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December 2011 Top Tech Questions

Cummins Crew Cab, Big Tires, and Bio Fuel

Jason Sands
Dec 1, 2011
Photographers: Jason Sands
Welcome to Top Tech Questions. Oftentimes, readers contact us with questions about articles, or to praise us on what a good job we are doing. But our favorite form of reader communication is tech questions. Our Top Tech section is a place where you ask what’s on your mind, and we answer it. Got a trouble code? Wondering how to get your engine to make more power? Send us an email at jason.sands@sorc.com and we’ll do our best to answer it.
Cummins Crew Cab
Question: I’d love to have a four-door diesel, but being on a budget and just out of college, I can’t afford one of the newer ones. Plus, I like the simplicity and lack of smog on the older trucks. I really like the looks of the ’80s Chevy and GMC Crew Cabs, and I was wondering how hard it would be to sneak a 5.9L Cummins into one. Should I go mechanical or electronic on the engine? Should I install a manual transmission, or maybe an Allison? I’m just looking for an initial direction to take for my project. I’d like it to be about 500 hp at the rear wheels and have very little smoke.
Matt Bono
San Luis Obispo, California
Photo 2/4   |   Michael Thissell of Monmouth, Oregon, told us swapping all the parts over from a ’93 Dodge Cummins donor truck into his ’85 crew cab Dodge was pretty straightforward. The transmission crossmember had to be moved, and some driveline changes were needed, but mostly the swap just required a lot of time and heavy lifting.
Answer: We’ve seen four-door Dodges, Chevys, and Fords, all with Cummins power, and almost every one of their owners was very happy with his or her truck. We here at Diesel Power are actually building a four-door of sorts. Project Doomsday Diesel is Editor David Kennedy’s effort to create a Cummins-powered Suburban.
You’re also in luck with the smog issue, because GMC and Chevy made 1-ton dualies with 6.2L and 6.5L diesel engines, which means they don’t have to be smogged in California like a gas conversion would. Even if the vehicle was gas, the transplant should still be legal, as long as the factory emissions devices (catalytic converter, stock turbocharger, and fuel system) are retained.
As far as engine choices, we would stick with simple and reliable. A common-rail diesel engine will be more expensive to buy, get running, and maintain. So if you like minimal wiring and longevity, we’d go with a 5.9L Cummins 12-valve engine. For a transmission, we’d swap in an NV4500 five-speed found in later trucks, as the swap would be relatively easy, considering it already came behind the Cummins engine.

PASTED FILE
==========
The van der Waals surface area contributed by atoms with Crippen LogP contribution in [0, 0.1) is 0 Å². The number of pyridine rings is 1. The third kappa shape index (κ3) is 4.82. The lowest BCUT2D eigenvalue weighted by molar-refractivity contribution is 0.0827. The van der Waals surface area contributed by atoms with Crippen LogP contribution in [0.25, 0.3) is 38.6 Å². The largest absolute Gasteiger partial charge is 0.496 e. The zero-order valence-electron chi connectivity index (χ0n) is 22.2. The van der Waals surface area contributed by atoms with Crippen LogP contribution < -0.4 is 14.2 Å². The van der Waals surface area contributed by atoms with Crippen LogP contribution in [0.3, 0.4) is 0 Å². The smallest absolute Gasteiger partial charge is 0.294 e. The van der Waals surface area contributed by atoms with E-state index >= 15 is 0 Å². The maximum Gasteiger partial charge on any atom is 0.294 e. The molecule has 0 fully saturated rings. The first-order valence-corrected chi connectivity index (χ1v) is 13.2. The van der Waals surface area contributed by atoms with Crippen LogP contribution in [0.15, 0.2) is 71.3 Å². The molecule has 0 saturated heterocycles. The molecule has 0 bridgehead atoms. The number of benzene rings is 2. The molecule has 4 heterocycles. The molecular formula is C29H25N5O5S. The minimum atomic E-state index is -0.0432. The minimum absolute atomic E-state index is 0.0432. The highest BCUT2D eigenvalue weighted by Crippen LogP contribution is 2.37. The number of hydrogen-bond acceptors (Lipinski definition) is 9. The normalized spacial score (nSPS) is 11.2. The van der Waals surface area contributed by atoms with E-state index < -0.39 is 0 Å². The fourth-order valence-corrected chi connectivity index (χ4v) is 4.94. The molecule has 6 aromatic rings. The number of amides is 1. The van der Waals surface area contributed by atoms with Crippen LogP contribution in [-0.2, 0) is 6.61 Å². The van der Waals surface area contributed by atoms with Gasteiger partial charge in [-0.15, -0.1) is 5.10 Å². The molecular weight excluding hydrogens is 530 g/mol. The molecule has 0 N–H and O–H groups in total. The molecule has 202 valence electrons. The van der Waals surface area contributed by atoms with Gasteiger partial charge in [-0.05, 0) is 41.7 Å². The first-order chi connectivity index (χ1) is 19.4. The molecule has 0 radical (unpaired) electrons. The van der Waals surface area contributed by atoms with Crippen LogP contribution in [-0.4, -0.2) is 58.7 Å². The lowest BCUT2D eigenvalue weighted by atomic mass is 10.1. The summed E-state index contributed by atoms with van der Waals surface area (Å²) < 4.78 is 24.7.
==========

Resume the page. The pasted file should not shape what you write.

Right now, a rebuildable Allison transmission core will run $750 to $1,000, so by the time you rebuild the transmission and buy a performance converter and standalone controller, you’ll be looking at about $6,000 in parts and labor. Another option is to just use the TH400 that came in the truck, along with a low-stall converter. But not having an overdrive gear would mean 2,000 rpm at 60 mph on the freeway—even with tall tires. If the choice was ours, we’d shift our own gears and opt for the manual transmission.
As far as 500-low-smoke horsepower goes, we’d say that should be perfectly attainable. Our own ’95 Dodge project truck puts out 433 rwhp (see “Pre-Packaged Performance,” Oct. ’11) and that was with a modified HX35 turbocharger. With compound turbochargers and little AFC tuning, we fully expect to hit 500 hp. The key to the low smoke is running stock delivery valves in the injection pump, along with efficient injectors, and a quick-spooling turbo.
No matter which direction you take, it sounds like a fun project to us. Make sure to take pictures when you are finished!
Transmission vs. Tires
Question: I put a 6-inch lift and 37-inch tires on my ’07 6.0L Ford. If I don’t swap out the 3.73s, is my transmission on borrowed time? I’ve heard some say the gearing should be changed immediately, while others claim I should leave it alone since I don’t tow frequently. I don’t need to snatch a house off its blocks, I just want what’s best for my transmission and fuel mileage.